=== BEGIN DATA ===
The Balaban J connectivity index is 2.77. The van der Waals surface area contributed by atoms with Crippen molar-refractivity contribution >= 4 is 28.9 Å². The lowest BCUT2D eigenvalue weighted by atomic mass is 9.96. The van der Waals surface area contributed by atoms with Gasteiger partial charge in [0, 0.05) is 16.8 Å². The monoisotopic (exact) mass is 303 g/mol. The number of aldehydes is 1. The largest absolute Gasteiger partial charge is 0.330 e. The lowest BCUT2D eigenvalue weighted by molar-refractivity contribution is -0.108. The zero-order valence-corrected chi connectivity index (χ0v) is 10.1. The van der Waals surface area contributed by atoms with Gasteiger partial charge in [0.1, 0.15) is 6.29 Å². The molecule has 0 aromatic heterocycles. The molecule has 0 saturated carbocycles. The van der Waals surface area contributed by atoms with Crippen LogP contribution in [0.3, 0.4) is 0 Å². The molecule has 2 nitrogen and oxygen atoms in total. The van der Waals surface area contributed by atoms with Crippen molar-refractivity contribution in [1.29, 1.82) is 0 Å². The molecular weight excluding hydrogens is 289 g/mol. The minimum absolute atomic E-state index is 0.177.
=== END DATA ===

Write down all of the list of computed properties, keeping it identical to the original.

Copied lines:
The Balaban J connectivity index is 2.77. The van der Waals surface area contributed by atoms with Crippen molar-refractivity contribution >= 4 is 28.9 Å². The lowest BCUT2D eigenvalue weighted by atomic mass is 9.96. The van der Waals surface area contributed by atoms with Gasteiger partial charge in [0, 0.05) is 16.8 Å². The monoisotopic (exact) mass is 303 g/mol. The number of aldehydes is 1. The largest absolute Gasteiger partial charge is 0.330 e. The lowest BCUT2D eigenvalue weighted by molar-refractivity contribution is -0.108. The zero-order valence-corrected chi connectivity index (χ0v) is 10.1. The van der Waals surface area contributed by atoms with Gasteiger partial charge in [0.1, 0.15) is 6.29 Å². The molecule has 0 aromatic heterocycles. The molecule has 0 saturated carbocycles. The van der Waals surface area contributed by atoms with Crippen LogP contribution in [0.3, 0.4) is 0 Å². The molecule has 2 nitrogen and oxygen atoms in total. The van der Waals surface area contributed by atoms with Crippen molar-refractivity contribution in [1.29, 1.82) is 0 Å². The molecular weight excluding hydrogens is 289 g/mol. The minimum absolute atomic E-state index is 0.177.